You've probably heard lots of advice from your neighbors. They probably say that starting a new lawn is hard work best left to professionals. Or you should bite the bullet and pay for sod. The fact is, you can save money and be successful starting a new lawn from seed. You just need a little preparation, quality seeds suited to your area, well-prepared soil, and a little patience.
This step is optional. Sure, you can go through the trouble of getting your soil analyzed by the county. You can even do it yourself with a kit. What you'll learn from a test is what nutrients and amendments to add to your soil to improve it. Fortunately, you can get beautiful results with good preparation and maintenance.
Once you've laid out the area where you want your future lawn, take a walk. It's time to inspect your ground. Remove large rocks and debris before you work it over with a tiller. Your goal is to break your soil down to pea- or marble-sized particles, which serve as welcome mats for grass seeds. To improve your soil quality, mix in several bags of Scotts® Turf Builder® Lawn Soil.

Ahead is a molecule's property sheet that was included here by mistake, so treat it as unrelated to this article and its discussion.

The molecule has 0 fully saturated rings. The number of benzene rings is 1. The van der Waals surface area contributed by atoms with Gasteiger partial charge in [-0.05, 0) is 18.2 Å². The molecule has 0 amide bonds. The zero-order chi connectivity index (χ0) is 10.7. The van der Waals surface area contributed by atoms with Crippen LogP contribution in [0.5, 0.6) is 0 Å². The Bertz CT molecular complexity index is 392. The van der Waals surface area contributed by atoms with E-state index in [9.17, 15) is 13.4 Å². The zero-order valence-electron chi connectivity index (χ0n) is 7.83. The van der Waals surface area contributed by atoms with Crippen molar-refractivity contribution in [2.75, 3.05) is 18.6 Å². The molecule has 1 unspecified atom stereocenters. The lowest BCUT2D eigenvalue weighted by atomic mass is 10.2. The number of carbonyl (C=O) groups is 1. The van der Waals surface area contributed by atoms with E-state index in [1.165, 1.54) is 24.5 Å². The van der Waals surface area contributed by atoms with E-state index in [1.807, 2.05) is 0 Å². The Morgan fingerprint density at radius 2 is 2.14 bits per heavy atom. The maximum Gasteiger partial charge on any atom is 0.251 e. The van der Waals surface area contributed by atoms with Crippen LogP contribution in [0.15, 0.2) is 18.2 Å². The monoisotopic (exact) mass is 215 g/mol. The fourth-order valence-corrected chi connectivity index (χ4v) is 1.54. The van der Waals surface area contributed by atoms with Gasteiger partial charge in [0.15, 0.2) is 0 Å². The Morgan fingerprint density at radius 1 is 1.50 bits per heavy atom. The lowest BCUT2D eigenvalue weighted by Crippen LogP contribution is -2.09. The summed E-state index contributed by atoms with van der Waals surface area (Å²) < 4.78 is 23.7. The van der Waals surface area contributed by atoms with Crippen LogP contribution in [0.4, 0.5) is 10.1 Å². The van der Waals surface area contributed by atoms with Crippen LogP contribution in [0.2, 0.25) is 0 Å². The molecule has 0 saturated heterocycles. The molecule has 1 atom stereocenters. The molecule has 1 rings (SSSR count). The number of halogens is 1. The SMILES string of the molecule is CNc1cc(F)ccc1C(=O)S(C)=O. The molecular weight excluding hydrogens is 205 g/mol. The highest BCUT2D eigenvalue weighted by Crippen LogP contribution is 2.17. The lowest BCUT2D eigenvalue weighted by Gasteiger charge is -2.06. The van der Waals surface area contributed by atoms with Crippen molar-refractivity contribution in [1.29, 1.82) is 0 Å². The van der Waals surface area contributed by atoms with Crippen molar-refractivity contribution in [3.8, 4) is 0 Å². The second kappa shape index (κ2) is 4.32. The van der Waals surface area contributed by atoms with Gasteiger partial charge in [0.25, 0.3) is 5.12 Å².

You don't want peaks and valleys in your new lawn. Use a rake to even out the surface as well as you can. At this point, you might be tempted to bring in new topsoil. That's not a good idea, since it may contain seeds of weeds that are tough to control. As you rake, keep removing any rocks or debris you come across.
Which goes on first, the seed or the fertilizer? It's up to you. Either way, use a drop or rotary spreader. Just follow the settings on the packages. You want to fertilize on the same day with Scotts® Starter® Fertilizer to give your grass seeds a head start.
After the seeds and fertilizer are laid down, cover up the seeds with a quarter inch of dirt. You can do this by gently dragging the back of a leaf rake over your seeded area. On hills, mulch with a thin layer of straw to keep seeds from washing away. Make sure you can plainly see the seedbed beneath the straw. You can also mulch with straw on the rest of your new lawn to cut back on water use.
After all your efforts, you don't want your grass seed to dry out. Make sure your new lawn stays moist through the top inch of soil. You may need to water two or three times a day. Keep at it until your seedlings are well established. Then you can start watering thoroughly once or twice a week.
Great, your new lawn is growing vigorously. Now you have to cut it. Make sure you only mow the top third of the grass blades. Adjust your mower to a higher setting to keep the lawn nice and thick. When you cut it too short, weeds can sneak in.